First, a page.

A heelstrike, however, means that you’re landing on a ridged joint that doesn’t have a lot of give. As a result, your ankle does very little to absorb the force of impact, effectively transferring that load to your knees.

Midfoot strike patterns, interestingly, have a way a distributing the impact forces in a fairly even way – reducing the amount of stress placed on any one joint. One study in the European Journal of Applied Physiology, for example, found that a midfoot strike reduces overall impact forces on your joints and can reduce your risk of dealing with shin injuries.

This debate, though, generally isn’t limited to the issue of injury prevention. Running efficiency and exercise performance are also usually brought into the discuss. Typically, the thinking goes that a forefoot strike allows you to land lightly and quickly bounce on to your next step. Heel and mid-strikes, however, tend to shorten your stride and therefor reduce your overall performance.

And, really, this seems pretty logical. But what does science say? That it doesn’t actually matter. To coming to this conclusion, a 2013 study in the Journal of Applied Physiology measured the energy use and running economy of 37 different runners – 18 forefoot strikers and 19 heelstrikes. At the end of the study, the team found no different between the two groups.

Should You Change?

So, if no strike pattern has any real advantages over the others, should you bother to change your strike patter? No, probably not.

As it turns out, your strike pattern depends on a huge range of individual factors including genetics, bone structure, flexibility, speed and even terrain. It’s very likely, then, that your strike pattern may change several times throughout your life without you giving it much thought.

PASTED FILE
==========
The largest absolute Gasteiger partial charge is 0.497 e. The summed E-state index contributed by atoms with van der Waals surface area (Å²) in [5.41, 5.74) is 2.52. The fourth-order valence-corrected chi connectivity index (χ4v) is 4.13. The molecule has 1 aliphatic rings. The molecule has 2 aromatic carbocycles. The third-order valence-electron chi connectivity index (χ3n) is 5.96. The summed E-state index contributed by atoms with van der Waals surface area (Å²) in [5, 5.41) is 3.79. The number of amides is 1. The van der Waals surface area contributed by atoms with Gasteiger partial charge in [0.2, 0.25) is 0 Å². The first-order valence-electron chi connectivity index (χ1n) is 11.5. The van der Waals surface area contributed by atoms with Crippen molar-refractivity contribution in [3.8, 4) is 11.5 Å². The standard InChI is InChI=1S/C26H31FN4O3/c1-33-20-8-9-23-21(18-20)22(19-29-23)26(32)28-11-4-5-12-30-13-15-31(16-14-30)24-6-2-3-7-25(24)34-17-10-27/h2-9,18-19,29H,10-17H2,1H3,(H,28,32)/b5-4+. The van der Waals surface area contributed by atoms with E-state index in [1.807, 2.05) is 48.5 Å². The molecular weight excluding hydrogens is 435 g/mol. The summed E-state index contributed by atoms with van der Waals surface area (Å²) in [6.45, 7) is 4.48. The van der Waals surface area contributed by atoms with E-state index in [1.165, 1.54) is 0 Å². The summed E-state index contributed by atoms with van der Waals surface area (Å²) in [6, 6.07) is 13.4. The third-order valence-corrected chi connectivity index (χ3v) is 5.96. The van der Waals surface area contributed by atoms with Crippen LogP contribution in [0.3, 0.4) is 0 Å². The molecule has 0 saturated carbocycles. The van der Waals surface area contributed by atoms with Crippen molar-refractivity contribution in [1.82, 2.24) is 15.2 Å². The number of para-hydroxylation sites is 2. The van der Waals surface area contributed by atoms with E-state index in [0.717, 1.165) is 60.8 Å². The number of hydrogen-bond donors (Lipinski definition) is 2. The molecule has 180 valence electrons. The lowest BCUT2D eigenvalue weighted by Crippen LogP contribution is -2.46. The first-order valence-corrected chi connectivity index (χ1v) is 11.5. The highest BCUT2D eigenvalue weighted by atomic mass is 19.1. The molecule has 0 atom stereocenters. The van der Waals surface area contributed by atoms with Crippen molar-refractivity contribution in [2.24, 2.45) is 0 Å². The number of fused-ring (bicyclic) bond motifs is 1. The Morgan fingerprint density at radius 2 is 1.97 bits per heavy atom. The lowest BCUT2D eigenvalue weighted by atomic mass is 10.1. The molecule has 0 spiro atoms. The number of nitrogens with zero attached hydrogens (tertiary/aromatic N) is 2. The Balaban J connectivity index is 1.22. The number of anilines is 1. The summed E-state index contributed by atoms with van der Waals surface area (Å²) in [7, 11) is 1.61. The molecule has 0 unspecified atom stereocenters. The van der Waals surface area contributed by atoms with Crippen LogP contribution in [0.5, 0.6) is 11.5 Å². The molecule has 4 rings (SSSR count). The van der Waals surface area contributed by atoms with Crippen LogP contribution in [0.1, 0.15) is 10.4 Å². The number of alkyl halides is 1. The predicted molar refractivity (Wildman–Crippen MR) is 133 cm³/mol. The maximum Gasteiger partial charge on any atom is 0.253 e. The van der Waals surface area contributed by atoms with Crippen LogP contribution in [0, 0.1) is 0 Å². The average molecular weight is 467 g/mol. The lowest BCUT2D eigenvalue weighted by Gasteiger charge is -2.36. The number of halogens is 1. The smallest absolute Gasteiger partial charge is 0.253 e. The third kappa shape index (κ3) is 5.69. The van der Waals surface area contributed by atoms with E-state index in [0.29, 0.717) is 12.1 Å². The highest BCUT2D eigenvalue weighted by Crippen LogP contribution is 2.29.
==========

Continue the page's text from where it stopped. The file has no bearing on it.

Granted, you may find that you are experiencing discomfort, pain or even injury by running a certain way. Trying to change your strike pattern all at once, though, may conflict with some of the other aspect of your form and fitness. Rather than attempting this shift all at once, then, it’s likely better to work on your overall performance. Often, for example, a lack of flexibility may force you to run a certain way. Instead of actively working against that natural feedback, then, try increasing your flexibility.

Similarly, most modern running shoes encourage – and even enforce – a heelstrike patter. If this is causing you problems, don’t try to take on a new strike pattern in those same shoes.

Ultimately, then, foot strike pattern is only part of the your overall form.


  1. Breine, Malcolm, Frederick, De Clercq D., Relationship between running speed and initial foot contact patterns., Online Publication
  2. Giandolini, Arnal, Millet, Peyrot, et, Impact reduction during running: efficiency of simple acute interventions in recreational runners, Online Publication